London: Carlos Sainz's Las Vegas Grand Prix grid penalty last month was wrong but unavoidable, according to Formula One race steward Derek Warwick who was on the panel that imposed it on the Ferrari driver.
Spaniard Sainz was handed a 10-place grid penalty through no fault of his own after a metal drain cover came loose and wrecked his speeding car when it drove over it, forcing the cancellation of opening practice.
Former F1 racer Warwick was one of the four stewards at the November 18 night race.
"It's a difficult job for a steward, the same as a referee, and we've got to be impartial, we've got to be strict and we've got to be hard sometimes even when it hurts us," the Briton said at the Autosport Awards in London on Sunday night.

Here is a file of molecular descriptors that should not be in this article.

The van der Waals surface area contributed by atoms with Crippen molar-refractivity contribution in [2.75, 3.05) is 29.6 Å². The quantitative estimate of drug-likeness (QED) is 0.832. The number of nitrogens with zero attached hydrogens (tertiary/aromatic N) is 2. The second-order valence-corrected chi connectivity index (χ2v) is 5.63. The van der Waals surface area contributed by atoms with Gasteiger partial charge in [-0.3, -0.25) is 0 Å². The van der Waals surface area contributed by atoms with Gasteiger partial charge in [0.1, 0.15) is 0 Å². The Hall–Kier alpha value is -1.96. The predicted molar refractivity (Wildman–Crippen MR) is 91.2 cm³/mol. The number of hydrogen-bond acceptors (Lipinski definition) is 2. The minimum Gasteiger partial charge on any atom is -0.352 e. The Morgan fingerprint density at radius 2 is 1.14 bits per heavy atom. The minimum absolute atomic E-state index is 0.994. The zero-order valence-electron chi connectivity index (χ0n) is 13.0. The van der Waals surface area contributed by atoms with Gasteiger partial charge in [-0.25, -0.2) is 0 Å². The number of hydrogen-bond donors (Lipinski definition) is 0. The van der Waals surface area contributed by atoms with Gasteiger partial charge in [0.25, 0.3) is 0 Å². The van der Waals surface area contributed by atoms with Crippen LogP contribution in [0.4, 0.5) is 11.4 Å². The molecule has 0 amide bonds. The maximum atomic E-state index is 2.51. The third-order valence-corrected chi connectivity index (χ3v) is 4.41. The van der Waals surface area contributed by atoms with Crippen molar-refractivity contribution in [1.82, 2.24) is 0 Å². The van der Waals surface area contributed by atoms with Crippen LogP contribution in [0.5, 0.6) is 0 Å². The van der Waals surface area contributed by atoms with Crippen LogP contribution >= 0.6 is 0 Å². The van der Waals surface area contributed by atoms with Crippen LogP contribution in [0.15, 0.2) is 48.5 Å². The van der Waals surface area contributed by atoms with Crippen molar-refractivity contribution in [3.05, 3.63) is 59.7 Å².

"The penalty we had to give Sainz in Vegas, it felt wrong, it was wrong, we worked very hard for it not to happen but they're the rules."
The stewards noted at the time that they would have granted a derogation due to 'mitigating, unusual and unfortunate circumstances' if they could have done but there was no provision in the rules.
Sainz triggered an automatic penalty when Ferrari were forced to replace his car's energy store, exceeding his quota of two for the season.